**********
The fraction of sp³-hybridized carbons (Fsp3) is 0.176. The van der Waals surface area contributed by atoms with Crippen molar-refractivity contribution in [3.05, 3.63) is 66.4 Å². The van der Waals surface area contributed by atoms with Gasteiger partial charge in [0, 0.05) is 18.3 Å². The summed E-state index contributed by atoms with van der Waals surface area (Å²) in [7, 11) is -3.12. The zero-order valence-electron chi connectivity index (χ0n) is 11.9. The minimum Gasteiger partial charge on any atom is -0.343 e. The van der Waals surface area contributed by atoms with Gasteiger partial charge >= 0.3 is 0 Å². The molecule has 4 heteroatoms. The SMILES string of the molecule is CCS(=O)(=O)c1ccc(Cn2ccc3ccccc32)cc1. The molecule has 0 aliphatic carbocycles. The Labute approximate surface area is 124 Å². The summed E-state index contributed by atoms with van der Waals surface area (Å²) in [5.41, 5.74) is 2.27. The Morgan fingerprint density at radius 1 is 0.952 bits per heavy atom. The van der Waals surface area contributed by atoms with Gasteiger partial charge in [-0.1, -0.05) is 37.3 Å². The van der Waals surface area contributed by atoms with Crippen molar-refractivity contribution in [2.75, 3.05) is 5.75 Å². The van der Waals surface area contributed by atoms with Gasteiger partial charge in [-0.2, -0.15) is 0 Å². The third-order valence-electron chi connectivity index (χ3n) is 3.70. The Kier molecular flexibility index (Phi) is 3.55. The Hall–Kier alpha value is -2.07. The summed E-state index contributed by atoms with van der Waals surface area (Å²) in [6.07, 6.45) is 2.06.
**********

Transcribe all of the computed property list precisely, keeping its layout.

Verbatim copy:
The fraction of sp³-hybridized carbons (Fsp3) is 0.176. The van der Waals surface area contributed by atoms with Crippen molar-refractivity contribution in [3.05, 3.63) is 66.4 Å². The van der Waals surface area contributed by atoms with Gasteiger partial charge in [0, 0.05) is 18.3 Å². The summed E-state index contributed by atoms with van der Waals surface area (Å²) in [7, 11) is -3.12. The zero-order valence-electron chi connectivity index (χ0n) is 11.9. The minimum Gasteiger partial charge on any atom is -0.343 e. The van der Waals surface area contributed by atoms with Gasteiger partial charge >= 0.3 is 0 Å². The molecule has 4 heteroatoms. The SMILES string of the molecule is CCS(=O)(=O)c1ccc(Cn2ccc3ccccc32)cc1. The molecule has 0 aliphatic carbocycles. The Labute approximate surface area is 124 Å². The summed E-state index contributed by atoms with van der Waals surface area (Å²) in [5.41, 5.74) is 2.27. The Morgan fingerprint density at radius 1 is 0.952 bits per heavy atom. The van der Waals surface area contributed by atoms with Gasteiger partial charge in [-0.1, -0.05) is 37.3 Å². The van der Waals surface area contributed by atoms with Crippen molar-refractivity contribution in [2.75, 3.05) is 5.75 Å². The van der Waals surface area contributed by atoms with Gasteiger partial charge in [-0.2, -0.15) is 0 Å². The third-order valence-electron chi connectivity index (χ3n) is 3.70. The Kier molecular flexibility index (Phi) is 3.55. The Hall–Kier alpha value is -2.07. The summed E-state index contributed by atoms with van der Waals surface area (Å²) in [6.07, 6.45) is 2.06.